Table 1. Estimated Relative and Absolute Risk of Developing Colorectal Cancer (CRC) continued...
Hereditary CRC has two well-described forms: FAP (including an attenuated form of polyposis [AFAP]), due to germline mutations in the APC gene,[53,54,55,56,57,58,59,60] and Lynch syndrome (LS) (also called hereditary nonpolyposis colorectal cancer [HNPCC]), which is caused by germline mutations in DNA MMR genes.[61,62,63,64] Many other families exhibit aggregation of CRC and/or adenomas, but with no apparent association with an identifiable hereditary syndrome, and are known collectively as familial CRC.
Difficulties in Identifying a Family History of CRC Risk
The accuracy and completeness of family history data must be taken into account in using family history to assess individual risk in clinical practice, and in identifying families appropriate for cancer research. A reported family history may be erroneous, or a person may be unaware of relatives with cancer. In addition, small family sizes and premature deaths may limit how informative a family history may be. Also, due to incomplete penetrance, some persons may carry a genetic predisposition to CRC but do not develop cancer, giving the impression of skipped generations in a family tree.
Accuracy of patient-reported family history of colon cancer has been shown to be good, but it is not optimal. Patient report should be verified by obtaining medical records whenever possible, especially for reproductive tract cancers that may be relevant in identifying risk of LS. (Refer to the Accuracy of the Family History section in the PDQ summary on Cancer Genetics Risk Assessment and Counseling for more information.)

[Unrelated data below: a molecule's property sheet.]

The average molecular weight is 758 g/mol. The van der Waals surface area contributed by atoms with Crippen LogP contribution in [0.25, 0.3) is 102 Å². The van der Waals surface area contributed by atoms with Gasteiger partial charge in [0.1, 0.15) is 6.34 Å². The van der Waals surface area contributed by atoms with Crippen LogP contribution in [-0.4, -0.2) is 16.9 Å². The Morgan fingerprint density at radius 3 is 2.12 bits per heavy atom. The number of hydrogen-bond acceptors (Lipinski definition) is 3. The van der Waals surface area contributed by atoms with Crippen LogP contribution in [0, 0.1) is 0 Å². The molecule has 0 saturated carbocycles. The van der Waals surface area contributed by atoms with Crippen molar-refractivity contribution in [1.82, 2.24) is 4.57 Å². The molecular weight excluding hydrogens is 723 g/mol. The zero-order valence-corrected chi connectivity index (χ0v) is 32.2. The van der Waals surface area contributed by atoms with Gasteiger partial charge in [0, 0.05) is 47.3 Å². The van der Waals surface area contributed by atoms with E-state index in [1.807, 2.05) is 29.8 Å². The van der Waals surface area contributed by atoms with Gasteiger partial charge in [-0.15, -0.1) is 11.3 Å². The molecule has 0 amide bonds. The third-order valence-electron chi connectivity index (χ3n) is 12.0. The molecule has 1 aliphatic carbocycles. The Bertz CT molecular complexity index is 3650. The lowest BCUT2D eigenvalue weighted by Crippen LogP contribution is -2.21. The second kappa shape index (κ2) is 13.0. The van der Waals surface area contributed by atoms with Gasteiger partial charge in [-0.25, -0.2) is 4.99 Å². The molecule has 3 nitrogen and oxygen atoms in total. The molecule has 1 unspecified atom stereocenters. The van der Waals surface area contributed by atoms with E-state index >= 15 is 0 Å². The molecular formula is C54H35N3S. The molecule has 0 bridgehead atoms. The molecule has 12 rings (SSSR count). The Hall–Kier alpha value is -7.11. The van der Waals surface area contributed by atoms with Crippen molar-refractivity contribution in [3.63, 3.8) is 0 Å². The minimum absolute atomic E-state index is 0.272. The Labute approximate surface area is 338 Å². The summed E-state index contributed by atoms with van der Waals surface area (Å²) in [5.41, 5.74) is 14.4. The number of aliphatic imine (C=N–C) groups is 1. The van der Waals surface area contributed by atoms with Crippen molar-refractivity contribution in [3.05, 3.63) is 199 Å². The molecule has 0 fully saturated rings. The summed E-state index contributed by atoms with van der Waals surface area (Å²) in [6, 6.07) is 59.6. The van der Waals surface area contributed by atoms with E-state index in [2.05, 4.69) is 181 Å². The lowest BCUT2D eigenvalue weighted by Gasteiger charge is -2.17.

Other Risk Factors for CRC
Other risk factors that may influence the development of adenomatous polyps and CRC risk include diet, use of nonsteroidal anti-inflammatory drugs (NSAIDs), postmenopausal hormone use, cigarette smoking, colonoscopy with removal of adenomatous polyps, and physical activity. Even in LS, a hereditary form of colon cancer, cigarette smoking has been identified as a risk factor for the development of colorectal adenomas. (Refer to the Lynch Syndrome (LS) section of this summary for more information).
(Refer to the PDQ Summary on Prevention of Colorectal Cancer for more information.)
In practical terms, knowing that a person is at an increased risk of CRC because of a germline abnormality is most useful if the knowledge can be used to prevent the development of cancer or cancer-related morbidity and mortality once it has developed. While one can also use the information for family planning, decisions about work and retirement, and other important life decisions, prevention is usually the central concern.
This section covers screening: testing in the absence of symptoms for CRC and its precursors (i.e., adenomatous polyps) to identify people with an increased probability of developing CRC. Those with abnormalities should undergo diagnostic testing to see whether they have an occult cancer, followed by treatment if cancer or a precursor is found. Taken together, this set of activities is aimed at either preventing the development of CRC by finding and removing its precursor, the adenomatous polyp, or increasing the likelihood of cure by early detection and treatment.